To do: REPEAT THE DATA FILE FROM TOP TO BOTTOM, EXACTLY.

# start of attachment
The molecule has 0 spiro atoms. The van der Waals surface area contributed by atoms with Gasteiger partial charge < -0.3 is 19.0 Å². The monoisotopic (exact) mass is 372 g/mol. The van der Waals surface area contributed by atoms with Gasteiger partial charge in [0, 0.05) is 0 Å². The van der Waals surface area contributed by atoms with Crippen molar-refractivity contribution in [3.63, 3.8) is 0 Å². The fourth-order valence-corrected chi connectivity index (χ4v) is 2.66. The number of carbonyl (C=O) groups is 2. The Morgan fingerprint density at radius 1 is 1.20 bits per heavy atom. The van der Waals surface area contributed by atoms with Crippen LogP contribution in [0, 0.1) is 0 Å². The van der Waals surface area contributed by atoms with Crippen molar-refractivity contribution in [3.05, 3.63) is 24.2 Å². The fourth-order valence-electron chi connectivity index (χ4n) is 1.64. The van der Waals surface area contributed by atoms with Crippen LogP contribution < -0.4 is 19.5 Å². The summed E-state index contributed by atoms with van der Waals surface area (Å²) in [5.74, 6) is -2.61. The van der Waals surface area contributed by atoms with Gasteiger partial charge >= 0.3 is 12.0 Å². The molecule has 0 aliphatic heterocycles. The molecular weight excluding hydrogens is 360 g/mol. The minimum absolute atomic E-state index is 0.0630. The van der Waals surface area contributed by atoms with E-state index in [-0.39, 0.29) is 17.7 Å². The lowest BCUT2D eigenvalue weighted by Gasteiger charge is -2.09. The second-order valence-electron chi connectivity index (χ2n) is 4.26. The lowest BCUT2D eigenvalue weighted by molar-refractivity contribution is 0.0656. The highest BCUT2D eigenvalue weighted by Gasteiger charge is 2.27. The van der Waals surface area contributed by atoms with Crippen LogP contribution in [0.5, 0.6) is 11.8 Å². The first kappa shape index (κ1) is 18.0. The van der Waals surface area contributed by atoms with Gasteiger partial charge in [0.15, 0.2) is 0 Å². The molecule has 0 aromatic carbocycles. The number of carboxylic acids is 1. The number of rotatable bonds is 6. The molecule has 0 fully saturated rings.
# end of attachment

The molecule has 0 spiro atoms. The van der Waals surface area contributed by atoms with Gasteiger partial charge < -0.3 is 19.0 Å². The monoisotopic (exact) mass is 372 g/mol. The van der Waals surface area contributed by atoms with Gasteiger partial charge in [0, 0.05) is 0 Å². The van der Waals surface area contributed by atoms with Crippen molar-refractivity contribution in [3.63, 3.8) is 0 Å². The fourth-order valence-corrected chi connectivity index (χ4v) is 2.66. The number of carbonyl (C=O) groups is 2. The Morgan fingerprint density at radius 1 is 1.20 bits per heavy atom. The van der Waals surface area contributed by atoms with Crippen LogP contribution in [0, 0.1) is 0 Å². The van der Waals surface area contributed by atoms with Crippen molar-refractivity contribution in [3.05, 3.63) is 24.2 Å². The fourth-order valence-electron chi connectivity index (χ4n) is 1.64. The van der Waals surface area contributed by atoms with Crippen LogP contribution < -0.4 is 19.5 Å². The summed E-state index contributed by atoms with van der Waals surface area (Å²) in [5.74, 6) is -2.61. The van der Waals surface area contributed by atoms with Gasteiger partial charge >= 0.3 is 12.0 Å². The molecule has 0 aliphatic heterocycles. The molecular weight excluding hydrogens is 360 g/mol. The minimum absolute atomic E-state index is 0.0630. The van der Waals surface area contributed by atoms with E-state index in [-0.39, 0.29) is 17.7 Å². The lowest BCUT2D eigenvalue weighted by Gasteiger charge is -2.09. The second-order valence-electron chi connectivity index (χ2n) is 4.26. The lowest BCUT2D eigenvalue weighted by molar-refractivity contribution is 0.0656. The highest BCUT2D eigenvalue weighted by Gasteiger charge is 2.27. The van der Waals surface area contributed by atoms with Crippen LogP contribution in [0.5, 0.6) is 11.8 Å². The first kappa shape index (κ1) is 18.0. The van der Waals surface area contributed by atoms with Gasteiger partial charge in [0.15, 0.2) is 0 Å². The molecule has 0 aromatic carbocycles. The number of carboxylic acids is 1. The number of rotatable bonds is 6. The molecule has 0 fully saturated rings.